When a sick patient arrives in the emergency room, are medications prescribed effective and cost efficient? Pharmacist Richard Wanbon, ER Physician Jason Wale and their project group wondered if a deeper dive into the peer-reviewed literature would offer up any clear-cut opportunities for standardization of prescribing, particularly in relation to patients receiving opiates and being treated with antiemetics for nausea and vomiting. By comparing current prescribing patterns with available literature recommendations and evidence, the project group identified opportunities for reduction of health care costs, adverse effects and workload inefficiencies.
The project first started by reviewing drug usage reports for high cost medications and the most commonly used medications in an attempt to identify potential opportunities for cost savings with ED physician prescribing patterns. For instance, expensive thrombolytic medications ar used less frequently in Victoria due to the Catheter Lab proximity, but are used more commonly up island. These expensive stocked items can be sent to up island as their expiry date nears to ensure they are used rather than wasted by expiration. For commonly-used medications such as antiemetic medications, evidence-based optimization was sought.
After sharing drug usage data with ED physicians, the group decided to review antiemetic usage with a focus on patients receiving opiates in the ED. They first conducted a chart review to explore how frequently these medications are used with particular patients, and then reviewed the literature to assess the current empirical foundation for certain treatment decisions.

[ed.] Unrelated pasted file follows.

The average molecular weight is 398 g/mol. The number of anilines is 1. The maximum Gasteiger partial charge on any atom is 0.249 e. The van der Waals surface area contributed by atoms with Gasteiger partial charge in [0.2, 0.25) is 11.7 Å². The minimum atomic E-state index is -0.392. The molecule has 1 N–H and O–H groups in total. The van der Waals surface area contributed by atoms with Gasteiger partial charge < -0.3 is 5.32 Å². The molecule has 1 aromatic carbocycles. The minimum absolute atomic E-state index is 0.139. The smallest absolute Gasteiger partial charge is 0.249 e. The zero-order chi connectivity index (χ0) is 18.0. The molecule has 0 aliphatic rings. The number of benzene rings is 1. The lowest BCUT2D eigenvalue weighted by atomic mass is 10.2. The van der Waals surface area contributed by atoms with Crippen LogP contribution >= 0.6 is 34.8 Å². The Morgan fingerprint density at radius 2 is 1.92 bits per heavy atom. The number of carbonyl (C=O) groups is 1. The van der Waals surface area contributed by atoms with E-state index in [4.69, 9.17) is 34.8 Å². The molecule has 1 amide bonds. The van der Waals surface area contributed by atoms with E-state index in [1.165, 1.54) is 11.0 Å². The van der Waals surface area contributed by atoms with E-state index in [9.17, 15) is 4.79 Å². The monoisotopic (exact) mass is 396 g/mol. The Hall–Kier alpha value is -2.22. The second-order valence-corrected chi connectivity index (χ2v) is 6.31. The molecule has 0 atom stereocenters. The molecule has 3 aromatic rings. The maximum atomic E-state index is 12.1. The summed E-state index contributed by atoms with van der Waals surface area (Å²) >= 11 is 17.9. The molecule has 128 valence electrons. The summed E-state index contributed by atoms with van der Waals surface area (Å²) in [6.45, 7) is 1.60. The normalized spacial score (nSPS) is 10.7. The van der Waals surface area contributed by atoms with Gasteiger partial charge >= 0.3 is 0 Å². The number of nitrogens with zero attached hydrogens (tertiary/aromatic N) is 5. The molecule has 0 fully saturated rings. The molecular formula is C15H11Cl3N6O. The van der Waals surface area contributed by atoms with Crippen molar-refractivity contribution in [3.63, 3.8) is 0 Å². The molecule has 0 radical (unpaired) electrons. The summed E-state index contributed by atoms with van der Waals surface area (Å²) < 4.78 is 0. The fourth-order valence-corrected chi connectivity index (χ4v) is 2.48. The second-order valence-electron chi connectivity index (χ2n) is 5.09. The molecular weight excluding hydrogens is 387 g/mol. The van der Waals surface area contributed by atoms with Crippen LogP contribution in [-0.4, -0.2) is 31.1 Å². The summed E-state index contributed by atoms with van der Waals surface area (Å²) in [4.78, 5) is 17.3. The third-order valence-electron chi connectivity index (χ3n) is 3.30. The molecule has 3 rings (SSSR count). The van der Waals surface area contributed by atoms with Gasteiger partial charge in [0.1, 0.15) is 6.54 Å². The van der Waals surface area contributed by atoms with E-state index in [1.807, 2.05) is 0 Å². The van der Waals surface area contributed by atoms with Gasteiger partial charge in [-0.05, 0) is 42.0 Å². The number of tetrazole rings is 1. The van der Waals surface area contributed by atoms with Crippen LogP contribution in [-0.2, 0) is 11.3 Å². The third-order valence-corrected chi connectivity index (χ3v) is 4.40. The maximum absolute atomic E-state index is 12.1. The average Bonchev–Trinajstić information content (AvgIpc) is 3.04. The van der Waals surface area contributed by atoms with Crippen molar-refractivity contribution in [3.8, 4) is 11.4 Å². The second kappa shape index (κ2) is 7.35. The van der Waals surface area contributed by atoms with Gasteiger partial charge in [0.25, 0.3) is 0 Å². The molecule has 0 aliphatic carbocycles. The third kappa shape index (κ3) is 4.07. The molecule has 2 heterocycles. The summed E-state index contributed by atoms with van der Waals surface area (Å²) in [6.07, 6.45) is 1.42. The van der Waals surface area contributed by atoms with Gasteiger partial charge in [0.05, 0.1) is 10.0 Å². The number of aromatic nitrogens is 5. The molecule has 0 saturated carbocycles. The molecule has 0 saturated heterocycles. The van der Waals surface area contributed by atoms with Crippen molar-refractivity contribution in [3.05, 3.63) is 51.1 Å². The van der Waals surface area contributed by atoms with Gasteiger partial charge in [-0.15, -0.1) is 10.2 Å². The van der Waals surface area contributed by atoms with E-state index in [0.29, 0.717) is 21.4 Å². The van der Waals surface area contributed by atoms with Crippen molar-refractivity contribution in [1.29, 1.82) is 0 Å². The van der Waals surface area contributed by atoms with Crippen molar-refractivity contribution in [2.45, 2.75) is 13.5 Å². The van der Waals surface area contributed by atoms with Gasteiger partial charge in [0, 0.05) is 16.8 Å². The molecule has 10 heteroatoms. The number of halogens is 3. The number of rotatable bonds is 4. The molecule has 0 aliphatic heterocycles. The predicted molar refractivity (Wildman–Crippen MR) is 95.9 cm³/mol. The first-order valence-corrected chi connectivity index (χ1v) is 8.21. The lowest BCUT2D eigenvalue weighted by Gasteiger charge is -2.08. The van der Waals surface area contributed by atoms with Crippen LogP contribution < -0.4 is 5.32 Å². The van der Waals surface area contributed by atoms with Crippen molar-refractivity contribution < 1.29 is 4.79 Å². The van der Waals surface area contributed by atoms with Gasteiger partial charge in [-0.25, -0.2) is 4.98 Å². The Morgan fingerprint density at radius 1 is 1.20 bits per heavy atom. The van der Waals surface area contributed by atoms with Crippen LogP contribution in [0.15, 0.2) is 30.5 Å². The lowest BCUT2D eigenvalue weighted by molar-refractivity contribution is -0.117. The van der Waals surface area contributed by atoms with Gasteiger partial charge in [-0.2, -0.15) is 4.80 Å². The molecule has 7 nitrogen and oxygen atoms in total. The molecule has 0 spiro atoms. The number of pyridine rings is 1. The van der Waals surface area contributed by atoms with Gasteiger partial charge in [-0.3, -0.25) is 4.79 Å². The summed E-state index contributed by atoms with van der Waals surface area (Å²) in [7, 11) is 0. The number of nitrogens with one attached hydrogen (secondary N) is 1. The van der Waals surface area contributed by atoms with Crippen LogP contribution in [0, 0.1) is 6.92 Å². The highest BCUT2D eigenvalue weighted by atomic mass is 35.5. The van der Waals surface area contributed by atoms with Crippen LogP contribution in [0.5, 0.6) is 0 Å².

After a thorough review, they determined that approximately one half of anti-emetic usage at RJH is for nausea prophylaxis with opiate therapy. They concluded that use of antiemetics in this context are unnecessary and lack evidence for the prevention of opiate-related nausea and vomiting, an insight that they hope will lead to a practice change decision for the ED at RJH. They identified specific subtypes of nausea and vomiting that have evidence for and against certain antiemetic treatment options, and with a further look at current RJH ED prescribing patterns, they also identified a potentially underutilized antiemetic option.
Aside from potential cost savings, other potential benefits of these findings are a potential reduction in adverse effects secondary to ineffective or unnecessary antiemetic use (e.g. delirium in our elderly population) and improved, more efficient patient care (e.g. improving provision of analgesia and IV fluids).
The findings from this study have now been shared with the Emergency Department group, and feedback has been requested about how best to proceed with practice changes. Next steps for this project include a follow-up assessment with ED physicians to determine if these findings have changed prescribing patterns. Jason and Richard are also considering turning their attention to other high-cost and high-usage medications in the ED to continue to improve patient care, workload, and cost savings. For example, can we reduce the utilization of intravenous antibiotics where oral antibiotics are shown to be equally effective?
Speaking about the value of the funding, Richard Wanbon said, “I love how these projects have great potential to improve patient care, identify health care efficiencies and support physicians with their prescribing. Unfortunately, it’s difficult to complete projects of this scope in our normal daily work and so having the funding support to complete this outside of our normal hours has been very helpful and appreciated.” We thank Jason Wale, Richard Wanbon, Fred Voon, Rick Little and Alison Koropatniski for their hard work on this project!